For months, our team has been tracking how China has exploited search engine results on Xinjiang and COVID-19, two subjects that are geopolitically salient to Beijing — Xinjiang, because the Chinese government seeks to push back on condemnation of its rights record; COVID-19, because it seeks to deflect criticism for its early mishandling of the pandemic. In both cases, Beijing is quite focused on positioning itself as a responsible global leader and softening perceptions to the contrary. To evaluate these concerns, we compiled daily data over a 120-day period on 12 terms related to Xinjiang and COVID-19 from five different sources: (1) Google Search; (2) Google News; (3) Bing Search; (4) Bing News; and (5) YouTube.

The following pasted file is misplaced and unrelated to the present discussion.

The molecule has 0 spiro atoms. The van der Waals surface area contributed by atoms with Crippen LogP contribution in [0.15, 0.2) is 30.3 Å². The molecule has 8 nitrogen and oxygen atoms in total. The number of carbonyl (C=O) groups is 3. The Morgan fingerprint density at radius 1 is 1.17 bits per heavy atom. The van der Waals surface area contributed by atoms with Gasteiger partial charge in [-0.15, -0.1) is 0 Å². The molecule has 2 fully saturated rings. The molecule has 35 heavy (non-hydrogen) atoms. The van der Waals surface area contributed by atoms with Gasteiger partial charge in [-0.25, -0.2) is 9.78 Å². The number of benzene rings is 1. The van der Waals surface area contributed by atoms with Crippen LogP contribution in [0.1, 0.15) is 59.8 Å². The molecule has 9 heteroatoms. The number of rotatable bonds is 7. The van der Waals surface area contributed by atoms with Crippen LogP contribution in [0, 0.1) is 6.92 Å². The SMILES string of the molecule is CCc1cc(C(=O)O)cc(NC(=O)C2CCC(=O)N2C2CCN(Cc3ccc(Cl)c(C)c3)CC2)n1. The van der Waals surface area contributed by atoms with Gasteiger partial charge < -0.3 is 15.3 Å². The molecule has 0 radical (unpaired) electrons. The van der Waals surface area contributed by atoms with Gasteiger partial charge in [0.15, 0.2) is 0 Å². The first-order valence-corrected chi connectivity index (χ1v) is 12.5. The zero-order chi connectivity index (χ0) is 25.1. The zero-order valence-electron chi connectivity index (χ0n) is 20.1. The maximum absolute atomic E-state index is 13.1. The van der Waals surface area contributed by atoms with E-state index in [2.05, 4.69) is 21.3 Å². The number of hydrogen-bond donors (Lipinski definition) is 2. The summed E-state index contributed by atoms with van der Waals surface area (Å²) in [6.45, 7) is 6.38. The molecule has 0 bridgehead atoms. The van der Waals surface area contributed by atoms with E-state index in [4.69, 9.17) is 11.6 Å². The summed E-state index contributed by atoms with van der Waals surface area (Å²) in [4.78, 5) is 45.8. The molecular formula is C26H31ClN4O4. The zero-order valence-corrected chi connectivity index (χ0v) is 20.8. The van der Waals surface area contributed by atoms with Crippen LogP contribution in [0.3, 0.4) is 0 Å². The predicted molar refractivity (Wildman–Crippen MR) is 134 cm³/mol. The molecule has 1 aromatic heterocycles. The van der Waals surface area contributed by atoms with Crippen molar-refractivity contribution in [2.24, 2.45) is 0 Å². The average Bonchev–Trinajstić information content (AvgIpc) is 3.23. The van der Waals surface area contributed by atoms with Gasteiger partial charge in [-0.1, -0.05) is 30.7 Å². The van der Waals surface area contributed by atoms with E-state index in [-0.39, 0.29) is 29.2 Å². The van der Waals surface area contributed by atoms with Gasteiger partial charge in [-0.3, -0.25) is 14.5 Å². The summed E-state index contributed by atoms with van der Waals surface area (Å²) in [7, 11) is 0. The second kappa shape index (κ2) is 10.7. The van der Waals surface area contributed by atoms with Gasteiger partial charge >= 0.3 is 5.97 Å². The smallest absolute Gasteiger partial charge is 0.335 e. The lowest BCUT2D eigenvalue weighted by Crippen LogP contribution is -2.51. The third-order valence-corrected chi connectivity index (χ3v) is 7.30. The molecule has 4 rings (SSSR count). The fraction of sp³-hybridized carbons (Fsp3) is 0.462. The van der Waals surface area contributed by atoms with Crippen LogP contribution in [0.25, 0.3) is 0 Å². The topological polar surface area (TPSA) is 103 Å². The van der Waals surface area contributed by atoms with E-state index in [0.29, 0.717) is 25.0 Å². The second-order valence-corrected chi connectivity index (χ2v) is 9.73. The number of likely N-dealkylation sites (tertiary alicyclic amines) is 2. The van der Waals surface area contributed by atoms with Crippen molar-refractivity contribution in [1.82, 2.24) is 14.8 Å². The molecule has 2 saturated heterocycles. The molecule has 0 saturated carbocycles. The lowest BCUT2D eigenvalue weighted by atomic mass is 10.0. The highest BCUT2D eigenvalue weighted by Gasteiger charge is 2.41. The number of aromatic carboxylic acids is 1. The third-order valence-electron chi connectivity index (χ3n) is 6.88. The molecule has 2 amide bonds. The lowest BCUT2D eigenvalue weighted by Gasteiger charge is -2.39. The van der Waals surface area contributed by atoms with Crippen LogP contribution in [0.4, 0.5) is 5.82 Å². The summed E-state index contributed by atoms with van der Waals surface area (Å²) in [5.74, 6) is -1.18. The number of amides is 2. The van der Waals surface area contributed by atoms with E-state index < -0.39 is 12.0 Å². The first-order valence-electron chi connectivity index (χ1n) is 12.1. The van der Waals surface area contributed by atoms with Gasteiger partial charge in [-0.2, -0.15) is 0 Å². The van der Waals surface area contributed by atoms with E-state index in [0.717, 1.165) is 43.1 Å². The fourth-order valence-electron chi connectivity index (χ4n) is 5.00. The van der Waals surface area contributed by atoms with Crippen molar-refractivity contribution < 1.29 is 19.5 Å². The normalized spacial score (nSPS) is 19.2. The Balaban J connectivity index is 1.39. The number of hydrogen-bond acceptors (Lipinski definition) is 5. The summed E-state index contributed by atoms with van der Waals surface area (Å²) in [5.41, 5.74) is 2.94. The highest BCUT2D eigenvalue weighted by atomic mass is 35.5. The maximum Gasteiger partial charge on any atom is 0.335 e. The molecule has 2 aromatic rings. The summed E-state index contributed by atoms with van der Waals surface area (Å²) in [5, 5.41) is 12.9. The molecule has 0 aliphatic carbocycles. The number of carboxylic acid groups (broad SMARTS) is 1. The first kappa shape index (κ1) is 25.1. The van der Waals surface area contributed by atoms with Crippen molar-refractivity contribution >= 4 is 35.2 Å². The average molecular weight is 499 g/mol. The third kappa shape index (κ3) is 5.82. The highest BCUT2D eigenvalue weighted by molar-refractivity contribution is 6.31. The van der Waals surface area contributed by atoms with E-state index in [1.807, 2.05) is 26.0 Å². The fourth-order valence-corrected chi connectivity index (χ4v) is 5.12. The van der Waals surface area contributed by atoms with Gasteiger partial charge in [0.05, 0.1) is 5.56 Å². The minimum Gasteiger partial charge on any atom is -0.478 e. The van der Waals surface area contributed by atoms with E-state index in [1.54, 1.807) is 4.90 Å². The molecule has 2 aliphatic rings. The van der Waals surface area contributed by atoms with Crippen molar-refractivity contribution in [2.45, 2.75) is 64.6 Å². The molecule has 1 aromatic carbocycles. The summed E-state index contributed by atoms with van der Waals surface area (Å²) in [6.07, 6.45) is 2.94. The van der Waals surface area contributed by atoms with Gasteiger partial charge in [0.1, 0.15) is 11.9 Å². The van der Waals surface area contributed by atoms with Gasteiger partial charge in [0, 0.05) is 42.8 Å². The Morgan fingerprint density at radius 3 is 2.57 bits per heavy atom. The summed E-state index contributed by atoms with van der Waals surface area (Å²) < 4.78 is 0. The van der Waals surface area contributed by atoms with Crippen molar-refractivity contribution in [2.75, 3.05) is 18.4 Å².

We found that:

  • Chinese state media are remarkably effective at influencing the content returned for the term “Xinjiang” across several search types. “Xinjiang,” which is among the most neutral terms in our data set, regularly returned state-backed content across news searches, with at least one Chinese state-backed news outlet appearing in the top 10 results in 88% of searches (106 out of 120 days searched). On YouTube, state media appeared among the top 10 results in searches for “Xinjiang” in 98% of searches (118 out of 120 days searched).